Issue 3

Emotional Wellbeing – Issue 3

Emotional Rigidity vs. Emotional Agility

There has been a lot of attention given recently in the media to “bad emotions” and why it’s important to eliminate them from our lives. “Stay positive” we hear incessantly, leading us to believe if we are anything but, then we are failing. The fact is, there is no such thing as a bad emotion. All our emotions serve a purpose; they alert us to our environment, heighten our awareness, and elicit an appropriate response. Therefore, they are good and we need them…allof them.

Perhaps what is meant by these sweeping statements is that it is how we react to our emotions that can be “good” or “bad” or helpful or not.  When we are rigid with our responses to our emotions i.e. allowing ourselves to only experience the “good” ones, we tend to then brood over our “bad” feelings; instead of allowing them to run their course we stay stuck inside our head or become hooked on buying into negativity on social media for example. Or we bottle up the emotions we deem bad, paying attention to only those considered legitimate (or good). When we do this we judge ourselves and we often inadvertently shame others into supressing their emotions too.

We have a right to how we are feeling whatever that may be; anger, joy, grief, pride, inadequacy. Labelling them good or bad is incomplete and leads to emotional rigidity as opposed to emotional agility. Pushing troubling emotions to the side can actually cause us to focus on it more. Psychologists refer to this as amplification. Instead we need to develop skills to deal with the world as it is not how we want it to be.

Try and label your feelings; emotions are data not directives, we own them not the other way around. Acknowledge them, listen to what they are really saying to you, e.g. “you are intensely sad” of course you are, you have suffered a loss and need to give yourself time. Do you need to reach out to someone, do you need to do something nice for yourself? “You are angry” of course you are, you were treated unfairly, do you need to accept it, is it something you can sort out when you are calm? “You are jealous” of course you are, the role you wanted in the play went to your friend. Do you need time to wallow and then congratulate your friend, do you need to remind yourself how hard you worked and how talented you are? “You are feeling stressed”, of course you are, you have exams looming. Do you need to organise your time, do you need to add some extra study time into your day, do you need to remind yourself this stress is getting you ready and it will not last forever?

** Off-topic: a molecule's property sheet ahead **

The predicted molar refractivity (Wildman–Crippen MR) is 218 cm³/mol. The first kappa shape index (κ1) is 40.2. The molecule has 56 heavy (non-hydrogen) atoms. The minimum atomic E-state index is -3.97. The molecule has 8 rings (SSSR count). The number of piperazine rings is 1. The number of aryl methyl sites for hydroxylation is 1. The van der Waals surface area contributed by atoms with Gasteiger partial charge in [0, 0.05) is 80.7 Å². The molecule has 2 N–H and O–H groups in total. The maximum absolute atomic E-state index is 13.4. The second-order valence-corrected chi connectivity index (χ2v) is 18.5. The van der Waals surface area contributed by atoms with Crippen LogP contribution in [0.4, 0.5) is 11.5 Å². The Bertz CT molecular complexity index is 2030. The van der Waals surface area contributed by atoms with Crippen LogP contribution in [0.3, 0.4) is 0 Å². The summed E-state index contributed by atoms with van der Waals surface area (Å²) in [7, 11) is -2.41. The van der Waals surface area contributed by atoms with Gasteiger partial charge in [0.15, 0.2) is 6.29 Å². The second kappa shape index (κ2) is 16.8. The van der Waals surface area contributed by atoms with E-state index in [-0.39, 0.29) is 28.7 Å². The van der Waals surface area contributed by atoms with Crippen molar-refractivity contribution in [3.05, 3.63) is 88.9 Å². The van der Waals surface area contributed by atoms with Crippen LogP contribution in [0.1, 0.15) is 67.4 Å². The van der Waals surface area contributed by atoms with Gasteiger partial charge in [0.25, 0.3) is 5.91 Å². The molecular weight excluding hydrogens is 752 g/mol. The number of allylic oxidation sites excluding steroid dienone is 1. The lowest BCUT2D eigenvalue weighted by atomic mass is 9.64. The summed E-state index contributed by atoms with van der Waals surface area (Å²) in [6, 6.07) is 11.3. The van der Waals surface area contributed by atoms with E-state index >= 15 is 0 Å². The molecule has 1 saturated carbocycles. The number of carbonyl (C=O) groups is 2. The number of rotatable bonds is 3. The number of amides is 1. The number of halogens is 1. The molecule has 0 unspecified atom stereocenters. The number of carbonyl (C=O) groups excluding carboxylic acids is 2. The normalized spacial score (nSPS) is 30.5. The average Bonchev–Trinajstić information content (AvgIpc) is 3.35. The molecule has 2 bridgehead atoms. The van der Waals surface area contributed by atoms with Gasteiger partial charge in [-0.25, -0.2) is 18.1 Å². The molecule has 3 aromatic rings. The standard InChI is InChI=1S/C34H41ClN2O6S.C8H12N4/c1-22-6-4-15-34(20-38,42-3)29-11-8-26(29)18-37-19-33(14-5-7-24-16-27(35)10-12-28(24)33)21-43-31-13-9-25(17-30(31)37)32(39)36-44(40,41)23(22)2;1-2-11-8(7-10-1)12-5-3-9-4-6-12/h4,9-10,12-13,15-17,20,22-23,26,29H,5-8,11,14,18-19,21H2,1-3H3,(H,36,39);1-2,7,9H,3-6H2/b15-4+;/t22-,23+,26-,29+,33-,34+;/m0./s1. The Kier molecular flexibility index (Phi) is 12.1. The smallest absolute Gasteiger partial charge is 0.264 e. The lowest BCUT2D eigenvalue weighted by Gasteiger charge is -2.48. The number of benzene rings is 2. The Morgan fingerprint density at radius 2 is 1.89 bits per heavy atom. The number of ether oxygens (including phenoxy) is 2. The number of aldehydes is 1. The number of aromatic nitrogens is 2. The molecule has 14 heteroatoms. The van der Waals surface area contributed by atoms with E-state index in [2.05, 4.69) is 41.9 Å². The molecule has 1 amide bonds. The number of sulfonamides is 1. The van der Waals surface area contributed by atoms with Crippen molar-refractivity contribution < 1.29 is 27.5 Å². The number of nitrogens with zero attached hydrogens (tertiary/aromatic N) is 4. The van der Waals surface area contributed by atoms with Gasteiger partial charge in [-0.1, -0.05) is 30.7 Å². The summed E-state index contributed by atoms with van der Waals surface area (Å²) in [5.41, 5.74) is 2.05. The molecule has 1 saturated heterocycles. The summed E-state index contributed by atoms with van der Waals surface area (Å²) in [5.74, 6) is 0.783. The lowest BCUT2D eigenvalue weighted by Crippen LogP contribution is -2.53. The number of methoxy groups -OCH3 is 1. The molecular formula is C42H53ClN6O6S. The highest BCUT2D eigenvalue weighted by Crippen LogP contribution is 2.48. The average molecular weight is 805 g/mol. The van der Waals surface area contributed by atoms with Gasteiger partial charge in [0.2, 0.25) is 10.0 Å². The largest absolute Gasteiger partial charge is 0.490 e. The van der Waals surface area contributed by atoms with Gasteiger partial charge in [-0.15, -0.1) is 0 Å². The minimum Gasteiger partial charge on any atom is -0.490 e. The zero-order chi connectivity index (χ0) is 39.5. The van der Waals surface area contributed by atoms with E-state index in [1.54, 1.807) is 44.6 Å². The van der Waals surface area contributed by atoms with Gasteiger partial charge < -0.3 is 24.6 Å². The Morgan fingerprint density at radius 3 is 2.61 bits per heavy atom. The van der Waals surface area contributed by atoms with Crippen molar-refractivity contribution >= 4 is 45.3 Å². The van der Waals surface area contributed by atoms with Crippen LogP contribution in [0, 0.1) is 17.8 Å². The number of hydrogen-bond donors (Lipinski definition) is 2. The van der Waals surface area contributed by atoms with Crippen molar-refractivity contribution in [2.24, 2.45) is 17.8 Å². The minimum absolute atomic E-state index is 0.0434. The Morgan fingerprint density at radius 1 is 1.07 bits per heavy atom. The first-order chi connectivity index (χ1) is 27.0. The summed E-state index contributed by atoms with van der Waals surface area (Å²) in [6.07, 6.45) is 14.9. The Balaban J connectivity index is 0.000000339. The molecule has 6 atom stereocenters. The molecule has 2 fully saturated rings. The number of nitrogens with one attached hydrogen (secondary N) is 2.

We must experience all of our emotions even the unpleasant ones. Labelling emotions as good or bad shuts down our curiosity. It makes us simply not want to feel the “bad” emotions which interferes with the human experience. So feel allyour emotions, notice them, validate them, listen to them. Only then will you be able to control your response, be proactive, gain self-awareness, and build emotional agility and resilience.

Talk to the people who love you about how you are feeling, it often gives you some perspective and makes things clearer and more manageable in your mind. You can also refer to the attached list of support services. Either way, if you need to, reach out. Enjoy a restful and peaceful break.